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Is my Crimson King going to make it?

Posted by mikecimi 5 (My Page) on
Sun, May 8, 11 at 14:42

Hi,

I have a Crimson king that looks like a split has occurred on the side that is facing south and the bark is peeling. It's been this way few years and the tree is growing fine and has new buds this year. It seems like it is healthy but wanted to get some more expert opinions. I have had the tree for 5 years and I think it was 3-5 years old when I purchased it.

Is this tree fine and if not, can anything be done to save it? Here is a link to some photos.

Thanks in advance
-Mike

Here is a link that might be useful: Tree pictures


Follow-Up Postings:

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RE: Is my Crimson King going to make it?

The wound is healing and it is a young tree so it should survive this if it is not fertilized to death. It will not however survive going into the ground like a telephone pole. I would guess this is planted at least 6" to a foot to deep. This will kill it a long time before the wound. Since you have to dig it up anyway to replant it you may as well get a new one.


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RE: Is my Crimson King going to make it?

I'm sure it wasn't planted too low, the top of the root ball is above ground and I keep the mulch away from the trunk. So you think it will be ok? Is there anything I should do to protect the wound?

Thanks
-Mike


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RE: Is my Crimson King going to make it?

For the wound just take a sharp sterilized knife and remove all the loose bark back to where the bark is tight to the trunk. And no wound dressing. As for depth. It still looks from the photo that the tree is deep. People are told to plant to the top of the root ball, and if the nurseries were doing there job properly this would be correct. Unfortunately the plants in nurseries are usually cared for not by plant people but by minimum wage employees.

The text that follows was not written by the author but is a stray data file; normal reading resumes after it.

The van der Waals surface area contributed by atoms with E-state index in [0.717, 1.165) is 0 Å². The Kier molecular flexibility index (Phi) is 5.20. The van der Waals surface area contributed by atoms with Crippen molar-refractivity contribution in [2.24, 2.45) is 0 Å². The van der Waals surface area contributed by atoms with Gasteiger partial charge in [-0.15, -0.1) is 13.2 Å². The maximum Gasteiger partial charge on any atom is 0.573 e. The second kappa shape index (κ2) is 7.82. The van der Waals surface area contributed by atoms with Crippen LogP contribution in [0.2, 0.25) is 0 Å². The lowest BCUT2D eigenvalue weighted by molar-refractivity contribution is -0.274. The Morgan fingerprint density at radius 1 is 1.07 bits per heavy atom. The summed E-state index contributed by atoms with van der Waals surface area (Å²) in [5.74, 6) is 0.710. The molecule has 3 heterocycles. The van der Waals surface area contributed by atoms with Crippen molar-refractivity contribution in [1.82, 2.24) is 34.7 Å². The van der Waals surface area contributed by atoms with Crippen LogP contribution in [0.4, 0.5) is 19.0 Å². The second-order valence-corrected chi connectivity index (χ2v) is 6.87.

If the plant was potted and went through 3 pot changes and was planted 2" too deep each time that would be 6".
If it was field planted then it could have been too deep in the field. Then the digging and wrapping of the root ball can further pack soil too high around the trunk. Leave this for a season in a yard and roots grow into the new soil making it appear that this is the root collar. From the picture this appears to be the case, so you need to find the root collar. That is where the trunk flares and the top of the first major roots join it. It is a small picture so I could be wrong but check to make sure this is not the case.


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RE: Is my Crimson King going to make it?

Thank You


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RE: Is my Crimson King going to make it?

I've been thinking about what you said regarding the planting depth so I did some searching and found good pictures and videos of what the correct depth should be. I carefully removed about 6inches of top soil to exposed the main roots. Can you tell from the pics if this is the appropriate depth? I will widen the area if so but wanted to see first. Will this do anything to help the tree? I have 4 others that all will need to have this done and I really don't want to replace all of them if this has a chance of working long term.

Thanks

Here is a link that might be useful: images


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